The Other Typist by Suzanne Rindell

I needed another book set in the 1920s for Jazz Age January hosted by Books Speak Volumes, so I went with Katie’s (Words for Worms) suggestion of The Other Typist by Suzanne Rindell. Instead of being your typical flapper age, gin soaked romp, The Other Typist is a psychological thriller soaked in champagne.

So what am I really saying? First, I loved The Other Typist. Rindell is a very good writer. She presents us with a rather unreliable narrator in Rose, a plain looking typist at a police station in Manhattan. Unreliable narrators are a bit of a soft spot with me, so I was thrilled. As the story progresses, Rose drops hints that she is now in a psyche hospital for unknown, but rather dark reasons. These reason have to do with Odalie, a true flapper through and through, who comes to work as the other typist at the precinct. Slowly the lives of Rose and Odalie become so intertwined that they cannot be separated.

I don’t want to give too much away about The Other Typist. I will say that it was full of surprises. It was kind of a Jazz Age combination of The Talented Mr. Ripley and the movie Single White Female. The end threw me for a complete loop and like Katie, I’m not completely sure if I understand what happened in the end.

Who would like this book? I would not put this book in the category of literary – it was definitely a psychological thriller. It was fairly fast paced, but was atmospheric enough to give a good sense of 1920s New York. There were speakeasies and bathtub gin, a little violence and on the fringes sat gangsters. For me the best part was Rose who saw the world around her from a unique perspective.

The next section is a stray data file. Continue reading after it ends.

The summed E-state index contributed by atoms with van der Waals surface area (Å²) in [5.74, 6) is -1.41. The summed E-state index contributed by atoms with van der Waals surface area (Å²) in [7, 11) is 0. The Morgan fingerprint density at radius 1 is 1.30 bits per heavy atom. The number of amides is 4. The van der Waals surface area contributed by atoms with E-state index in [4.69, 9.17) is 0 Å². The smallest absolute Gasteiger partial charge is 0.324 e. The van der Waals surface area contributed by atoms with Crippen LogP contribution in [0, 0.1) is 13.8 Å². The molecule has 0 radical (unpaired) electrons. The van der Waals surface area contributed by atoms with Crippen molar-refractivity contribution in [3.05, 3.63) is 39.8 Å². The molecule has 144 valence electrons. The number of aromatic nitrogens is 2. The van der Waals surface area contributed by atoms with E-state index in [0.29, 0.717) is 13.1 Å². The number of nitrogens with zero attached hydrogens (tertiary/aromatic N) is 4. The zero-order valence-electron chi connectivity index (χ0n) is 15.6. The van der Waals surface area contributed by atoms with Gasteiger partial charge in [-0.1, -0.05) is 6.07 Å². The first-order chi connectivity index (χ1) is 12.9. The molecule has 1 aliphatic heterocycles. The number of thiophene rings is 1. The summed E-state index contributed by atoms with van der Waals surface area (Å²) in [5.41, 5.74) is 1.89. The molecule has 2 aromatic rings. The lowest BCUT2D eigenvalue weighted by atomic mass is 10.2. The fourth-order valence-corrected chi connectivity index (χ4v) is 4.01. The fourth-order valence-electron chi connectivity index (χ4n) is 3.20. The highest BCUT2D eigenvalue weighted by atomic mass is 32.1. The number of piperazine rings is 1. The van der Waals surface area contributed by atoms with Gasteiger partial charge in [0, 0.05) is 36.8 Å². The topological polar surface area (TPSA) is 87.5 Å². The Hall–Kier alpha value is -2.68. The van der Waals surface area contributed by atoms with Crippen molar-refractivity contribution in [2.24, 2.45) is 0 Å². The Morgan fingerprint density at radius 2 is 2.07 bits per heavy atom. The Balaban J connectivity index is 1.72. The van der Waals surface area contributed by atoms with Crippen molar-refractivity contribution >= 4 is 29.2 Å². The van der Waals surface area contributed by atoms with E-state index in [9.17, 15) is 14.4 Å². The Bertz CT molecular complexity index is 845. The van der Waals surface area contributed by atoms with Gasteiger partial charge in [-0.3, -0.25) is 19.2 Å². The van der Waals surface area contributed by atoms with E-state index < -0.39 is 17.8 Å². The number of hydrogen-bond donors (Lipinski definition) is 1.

Shorecliff by Ursula DeYoung

Shorecliff by Ursula DeYoung was the first book i read for Jazz Age January, generously hosted by Leah over at Books Speak Volumes. The story is about a large family who all come together at the summer home on the shores of Maine in the early 1920’s. Lurking in the background is the knowledge that something scandalous is going to happen and the narrator feel responsible for it.

I am not a huge fan of first person narrative. I think it is difficult to pull off well. In the case of Shorecliff, the narrator comes off as being rather puritanical, more so than a 13 year old should be. On numerous occasions he seems to be be overly shocked by minor indiscretions, making the reader think at every turn, Oh is this the scandal that has been alluded to for the last 100 pages?

My other complaint about the novel is that it didn’t have a very pronounced Jazz Age feel. That normally wouldn’t bother me so much, but I was reading it to kick off Jazz Age January so I wanted something a little bit more evocative of the age. Perhaps I should have gone with The Great Gatsby.

Who would like this book? Shorecliff is a good read if you like family dramas. I love novels about families getting together at summer homes. You just know that some secret is going to emerge and ruin everything. I was hoping Shorecliff would be a little bit more like Tigers in Red Weather, but that comparison is unfair. Shorecliff is tamer than Tigers and more understated.